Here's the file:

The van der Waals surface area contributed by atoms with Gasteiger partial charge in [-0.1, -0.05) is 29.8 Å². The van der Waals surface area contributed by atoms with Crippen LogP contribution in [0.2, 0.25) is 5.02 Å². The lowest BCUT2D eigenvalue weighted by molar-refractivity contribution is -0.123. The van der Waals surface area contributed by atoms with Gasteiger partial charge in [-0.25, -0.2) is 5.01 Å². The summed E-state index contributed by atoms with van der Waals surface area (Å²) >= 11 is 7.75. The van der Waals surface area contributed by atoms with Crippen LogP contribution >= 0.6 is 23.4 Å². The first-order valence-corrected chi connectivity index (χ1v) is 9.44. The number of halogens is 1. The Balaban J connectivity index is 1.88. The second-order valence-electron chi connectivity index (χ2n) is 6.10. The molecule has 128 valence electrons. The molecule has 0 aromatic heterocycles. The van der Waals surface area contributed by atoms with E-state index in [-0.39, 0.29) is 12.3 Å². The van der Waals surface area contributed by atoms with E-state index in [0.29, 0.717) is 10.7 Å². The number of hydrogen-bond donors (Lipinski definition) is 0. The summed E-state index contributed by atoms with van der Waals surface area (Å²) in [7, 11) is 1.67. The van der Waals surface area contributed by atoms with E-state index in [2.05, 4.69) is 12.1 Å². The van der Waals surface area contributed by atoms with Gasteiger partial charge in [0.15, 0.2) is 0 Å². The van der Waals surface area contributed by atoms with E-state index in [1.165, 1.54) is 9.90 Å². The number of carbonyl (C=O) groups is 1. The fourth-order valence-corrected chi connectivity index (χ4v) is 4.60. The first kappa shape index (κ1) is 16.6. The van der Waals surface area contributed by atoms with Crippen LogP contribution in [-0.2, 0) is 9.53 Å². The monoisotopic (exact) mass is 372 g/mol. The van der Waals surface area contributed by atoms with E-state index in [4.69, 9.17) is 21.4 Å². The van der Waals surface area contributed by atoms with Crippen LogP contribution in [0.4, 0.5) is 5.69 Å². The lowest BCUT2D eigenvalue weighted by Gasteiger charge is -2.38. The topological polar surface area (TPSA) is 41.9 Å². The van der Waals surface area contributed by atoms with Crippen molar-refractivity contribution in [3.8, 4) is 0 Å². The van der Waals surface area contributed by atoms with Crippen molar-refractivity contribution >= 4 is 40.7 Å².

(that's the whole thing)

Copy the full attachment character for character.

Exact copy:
The van der Waals surface area contributed by atoms with Gasteiger partial charge in [-0.1, -0.05) is 29.8 Å². The van der Waals surface area contributed by atoms with Crippen LogP contribution in [0.2, 0.25) is 5.02 Å². The lowest BCUT2D eigenvalue weighted by molar-refractivity contribution is -0.123. The van der Waals surface area contributed by atoms with Gasteiger partial charge in [-0.25, -0.2) is 5.01 Å². The summed E-state index contributed by atoms with van der Waals surface area (Å²) >= 11 is 7.75. The van der Waals surface area contributed by atoms with Crippen LogP contribution >= 0.6 is 23.4 Å². The first-order valence-corrected chi connectivity index (χ1v) is 9.44. The number of halogens is 1. The Balaban J connectivity index is 1.88. The second-order valence-electron chi connectivity index (χ2n) is 6.10. The molecule has 128 valence electrons. The molecule has 0 aromatic heterocycles. The van der Waals surface area contributed by atoms with E-state index in [-0.39, 0.29) is 12.3 Å². The van der Waals surface area contributed by atoms with E-state index in [0.29, 0.717) is 10.7 Å². The number of hydrogen-bond donors (Lipinski definition) is 0. The summed E-state index contributed by atoms with van der Waals surface area (Å²) in [7, 11) is 1.67. The van der Waals surface area contributed by atoms with E-state index in [2.05, 4.69) is 12.1 Å². The van der Waals surface area contributed by atoms with Gasteiger partial charge in [0.15, 0.2) is 0 Å². The van der Waals surface area contributed by atoms with E-state index in [1.165, 1.54) is 9.90 Å². The number of carbonyl (C=O) groups is 1. The fourth-order valence-corrected chi connectivity index (χ4v) is 4.60. The first kappa shape index (κ1) is 16.6. The van der Waals surface area contributed by atoms with Crippen LogP contribution in [-0.2, 0) is 9.53 Å². The monoisotopic (exact) mass is 372 g/mol. The van der Waals surface area contributed by atoms with E-state index in [4.69, 9.17) is 21.4 Å². The van der Waals surface area contributed by atoms with Crippen LogP contribution in [0.4, 0.5) is 5.69 Å². The lowest BCUT2D eigenvalue weighted by Gasteiger charge is -2.38. The topological polar surface area (TPSA) is 41.9 Å². The van der Waals surface area contributed by atoms with Crippen molar-refractivity contribution in [3.8, 4) is 0 Å². The van der Waals surface area contributed by atoms with Crippen molar-refractivity contribution >= 4 is 40.7 Å².